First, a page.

Stopping the Shame of Mental Illness: A Mathematician’s Quest
At age 11, when many kids see computers as big gaming consoles, Mikael Vejdemo-Johansson was writing computer programs. By high school, he was a year ahead of his peers in math. Now, a professor of computer science at The Graduate Center and the College of Staten Island, he still finds solace and inspiration in math, particularly in applying mathematical concepts to other fields.
But his affinity for math is just one part of who he is. He loves the arts, and recently had his work shown in Washington, D.C. He’s also been candid about his struggles with mental illness, partly as a way to reach and support others.
In his academic work, Vejdemo-Johansson focuses on topological data analysis. Topology, in his words is “a branch of geometry that studies properties that don't depend on how you measure distance.” His work uses topological descriptions to build analysis tools for datasets.
“There’s no reason to believe that this would be a useful thing to do,” he says, “but we get a lot of data analysis tools out of it.” He is especially interested in applying the technique to areas well beyond mathematics, such as analyzing genetic or other high-volume biological data.
Even outside of work, Vejdemo-Johansson has an affinity for exploring seemingly unrelated topics: painting, photography, music, to name a few. Recently, he created 3D-printed objects that bring abstract mathematical concepts to the physical world, several of which he displayed in an American Association for the Advancement of Science exhibition.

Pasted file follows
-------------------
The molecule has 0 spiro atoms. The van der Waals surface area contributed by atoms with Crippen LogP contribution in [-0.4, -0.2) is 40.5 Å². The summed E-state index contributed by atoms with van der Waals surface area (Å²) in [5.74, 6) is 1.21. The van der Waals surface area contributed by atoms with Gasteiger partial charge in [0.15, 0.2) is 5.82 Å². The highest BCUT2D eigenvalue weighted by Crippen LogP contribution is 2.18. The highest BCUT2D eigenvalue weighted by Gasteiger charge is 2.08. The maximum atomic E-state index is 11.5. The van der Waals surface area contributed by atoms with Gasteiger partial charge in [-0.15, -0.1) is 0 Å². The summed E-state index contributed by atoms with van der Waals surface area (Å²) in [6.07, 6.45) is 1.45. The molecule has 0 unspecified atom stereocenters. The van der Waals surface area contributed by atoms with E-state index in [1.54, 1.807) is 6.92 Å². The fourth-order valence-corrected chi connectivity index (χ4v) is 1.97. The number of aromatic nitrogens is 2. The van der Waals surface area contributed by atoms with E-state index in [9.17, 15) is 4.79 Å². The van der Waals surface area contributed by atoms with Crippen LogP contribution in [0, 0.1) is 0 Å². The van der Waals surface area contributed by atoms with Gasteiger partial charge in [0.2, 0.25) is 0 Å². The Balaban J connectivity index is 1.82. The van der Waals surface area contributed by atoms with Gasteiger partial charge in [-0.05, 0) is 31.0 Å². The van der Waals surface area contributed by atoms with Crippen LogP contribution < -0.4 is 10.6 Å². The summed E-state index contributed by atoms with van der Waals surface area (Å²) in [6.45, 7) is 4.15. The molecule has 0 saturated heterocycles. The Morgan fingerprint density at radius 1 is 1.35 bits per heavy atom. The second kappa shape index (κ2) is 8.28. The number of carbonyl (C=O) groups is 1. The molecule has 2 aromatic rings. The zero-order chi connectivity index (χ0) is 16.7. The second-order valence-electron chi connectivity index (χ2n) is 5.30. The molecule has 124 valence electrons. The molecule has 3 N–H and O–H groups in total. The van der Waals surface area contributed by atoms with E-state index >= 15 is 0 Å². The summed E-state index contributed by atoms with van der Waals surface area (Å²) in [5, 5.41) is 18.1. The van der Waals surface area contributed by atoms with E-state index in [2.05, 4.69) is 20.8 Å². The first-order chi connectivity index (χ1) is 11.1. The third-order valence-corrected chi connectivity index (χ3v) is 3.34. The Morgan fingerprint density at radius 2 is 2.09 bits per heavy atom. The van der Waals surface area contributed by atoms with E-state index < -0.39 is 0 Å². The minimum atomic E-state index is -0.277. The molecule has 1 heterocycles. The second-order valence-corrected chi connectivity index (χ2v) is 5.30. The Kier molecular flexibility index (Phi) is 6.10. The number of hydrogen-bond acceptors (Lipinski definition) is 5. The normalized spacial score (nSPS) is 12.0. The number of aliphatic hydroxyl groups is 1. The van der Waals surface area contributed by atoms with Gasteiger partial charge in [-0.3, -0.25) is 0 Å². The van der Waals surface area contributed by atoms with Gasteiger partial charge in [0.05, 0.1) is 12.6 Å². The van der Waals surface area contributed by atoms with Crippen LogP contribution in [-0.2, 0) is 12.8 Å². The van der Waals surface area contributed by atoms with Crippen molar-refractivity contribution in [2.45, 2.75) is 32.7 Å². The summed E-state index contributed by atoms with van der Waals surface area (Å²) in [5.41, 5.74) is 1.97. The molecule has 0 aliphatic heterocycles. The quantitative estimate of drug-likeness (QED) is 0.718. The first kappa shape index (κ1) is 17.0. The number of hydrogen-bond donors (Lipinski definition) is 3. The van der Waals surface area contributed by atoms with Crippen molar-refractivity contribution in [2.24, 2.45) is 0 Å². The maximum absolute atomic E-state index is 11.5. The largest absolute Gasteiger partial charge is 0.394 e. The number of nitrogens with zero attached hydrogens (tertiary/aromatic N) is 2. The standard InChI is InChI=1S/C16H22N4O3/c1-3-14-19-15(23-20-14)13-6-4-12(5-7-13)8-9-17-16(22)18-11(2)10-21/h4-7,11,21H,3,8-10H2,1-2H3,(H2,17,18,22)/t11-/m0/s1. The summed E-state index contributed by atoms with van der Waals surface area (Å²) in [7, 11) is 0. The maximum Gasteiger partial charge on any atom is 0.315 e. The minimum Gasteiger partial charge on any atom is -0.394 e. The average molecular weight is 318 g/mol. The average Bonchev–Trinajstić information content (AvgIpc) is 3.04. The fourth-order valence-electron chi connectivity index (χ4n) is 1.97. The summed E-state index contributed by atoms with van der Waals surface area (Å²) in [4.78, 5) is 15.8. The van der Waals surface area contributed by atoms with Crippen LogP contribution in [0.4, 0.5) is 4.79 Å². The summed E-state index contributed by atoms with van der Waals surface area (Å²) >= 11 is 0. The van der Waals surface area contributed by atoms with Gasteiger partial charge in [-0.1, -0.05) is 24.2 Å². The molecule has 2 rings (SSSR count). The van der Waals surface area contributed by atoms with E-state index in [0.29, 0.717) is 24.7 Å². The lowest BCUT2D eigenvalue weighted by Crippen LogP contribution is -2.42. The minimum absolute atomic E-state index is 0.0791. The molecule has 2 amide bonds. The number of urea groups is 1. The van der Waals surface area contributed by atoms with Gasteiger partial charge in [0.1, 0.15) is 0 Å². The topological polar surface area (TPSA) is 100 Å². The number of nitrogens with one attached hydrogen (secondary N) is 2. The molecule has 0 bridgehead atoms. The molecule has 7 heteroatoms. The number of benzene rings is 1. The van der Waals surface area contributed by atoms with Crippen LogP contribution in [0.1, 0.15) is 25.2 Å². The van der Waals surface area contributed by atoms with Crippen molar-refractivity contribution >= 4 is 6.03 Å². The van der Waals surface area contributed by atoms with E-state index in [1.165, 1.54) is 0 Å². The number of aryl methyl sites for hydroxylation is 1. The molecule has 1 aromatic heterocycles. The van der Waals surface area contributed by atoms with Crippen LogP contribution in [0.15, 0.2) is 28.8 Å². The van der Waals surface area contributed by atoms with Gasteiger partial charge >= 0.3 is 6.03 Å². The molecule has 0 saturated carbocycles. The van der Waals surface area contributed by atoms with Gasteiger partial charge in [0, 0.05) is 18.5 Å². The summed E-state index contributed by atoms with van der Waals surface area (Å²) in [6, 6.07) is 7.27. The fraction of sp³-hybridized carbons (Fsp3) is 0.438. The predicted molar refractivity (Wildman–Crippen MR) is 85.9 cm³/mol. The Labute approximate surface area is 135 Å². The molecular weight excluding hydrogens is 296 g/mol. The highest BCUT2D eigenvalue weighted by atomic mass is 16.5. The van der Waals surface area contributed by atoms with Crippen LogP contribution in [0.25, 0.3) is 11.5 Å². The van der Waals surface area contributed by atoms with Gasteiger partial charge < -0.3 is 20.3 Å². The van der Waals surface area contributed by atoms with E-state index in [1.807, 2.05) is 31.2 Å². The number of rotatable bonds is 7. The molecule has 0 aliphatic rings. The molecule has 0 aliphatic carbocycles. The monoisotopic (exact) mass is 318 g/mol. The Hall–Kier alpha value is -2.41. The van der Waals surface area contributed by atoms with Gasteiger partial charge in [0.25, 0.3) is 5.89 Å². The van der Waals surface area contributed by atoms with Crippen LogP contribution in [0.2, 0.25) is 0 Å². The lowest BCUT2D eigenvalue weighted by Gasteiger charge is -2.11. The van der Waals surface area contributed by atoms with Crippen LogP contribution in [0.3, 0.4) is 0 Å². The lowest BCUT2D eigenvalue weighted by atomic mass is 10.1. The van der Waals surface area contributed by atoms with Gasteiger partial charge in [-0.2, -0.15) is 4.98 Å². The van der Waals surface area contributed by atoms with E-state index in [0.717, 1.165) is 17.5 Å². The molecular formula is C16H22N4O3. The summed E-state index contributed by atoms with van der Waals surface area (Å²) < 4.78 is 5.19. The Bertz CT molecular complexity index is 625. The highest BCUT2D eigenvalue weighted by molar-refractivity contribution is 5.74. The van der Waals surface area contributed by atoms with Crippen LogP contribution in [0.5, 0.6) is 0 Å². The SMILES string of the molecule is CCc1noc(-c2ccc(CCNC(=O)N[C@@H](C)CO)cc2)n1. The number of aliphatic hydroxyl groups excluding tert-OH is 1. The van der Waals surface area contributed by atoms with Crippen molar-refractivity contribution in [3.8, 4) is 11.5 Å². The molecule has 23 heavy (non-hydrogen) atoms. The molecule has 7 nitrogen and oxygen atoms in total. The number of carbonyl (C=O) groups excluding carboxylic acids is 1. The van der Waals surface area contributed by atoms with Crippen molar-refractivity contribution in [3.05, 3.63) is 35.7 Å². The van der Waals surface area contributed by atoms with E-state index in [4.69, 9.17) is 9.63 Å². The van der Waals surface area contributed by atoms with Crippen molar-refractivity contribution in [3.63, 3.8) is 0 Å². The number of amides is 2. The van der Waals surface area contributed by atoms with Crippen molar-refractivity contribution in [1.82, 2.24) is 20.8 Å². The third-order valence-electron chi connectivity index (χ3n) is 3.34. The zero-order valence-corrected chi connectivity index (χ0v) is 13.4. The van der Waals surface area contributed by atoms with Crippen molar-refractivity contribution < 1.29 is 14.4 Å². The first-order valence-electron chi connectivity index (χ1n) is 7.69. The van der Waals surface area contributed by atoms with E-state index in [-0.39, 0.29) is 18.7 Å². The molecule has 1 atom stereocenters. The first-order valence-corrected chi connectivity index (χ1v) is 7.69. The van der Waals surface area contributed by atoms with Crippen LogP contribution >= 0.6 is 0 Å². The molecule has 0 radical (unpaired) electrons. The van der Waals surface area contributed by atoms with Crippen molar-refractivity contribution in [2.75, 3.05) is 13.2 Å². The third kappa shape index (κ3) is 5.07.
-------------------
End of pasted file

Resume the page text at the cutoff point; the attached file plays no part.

“My basic interest in mathematics feeds into my art creation,” Vejdemo-Johansson says, “and the creativity definitely feeds into my research.”
Like math, mental illness is another constant in his life. In 2002, he was diagnosed with bipolar disorder, and he has been an advocate for others, particularly mathematicians, who face similar struggles.
At the Joint Mathematics Meetings earlier this year, Vejdemo-Johansson joined two other mathematicians to give a panel on “Mental Health in the Mathematics Profession.” They also co-authored an article on the subject for the American Mathematical Society’s magazine.
Their hope, they wrote, was to dismantle “the stigma of struggling with a mental illness” by “starting a dialogue about mental health in the mathematics profession.”
“A large part of my advocacy work is just being visible,” Vejdemo-Johansson says. “I’m marking myself as safe, someone people can come to and expect some understanding and the certainty that they won’t be ignored.”
Photo credit: Alex Irklievski
Submitted on: SEP 19, 2019
Category: Diversity | General GC News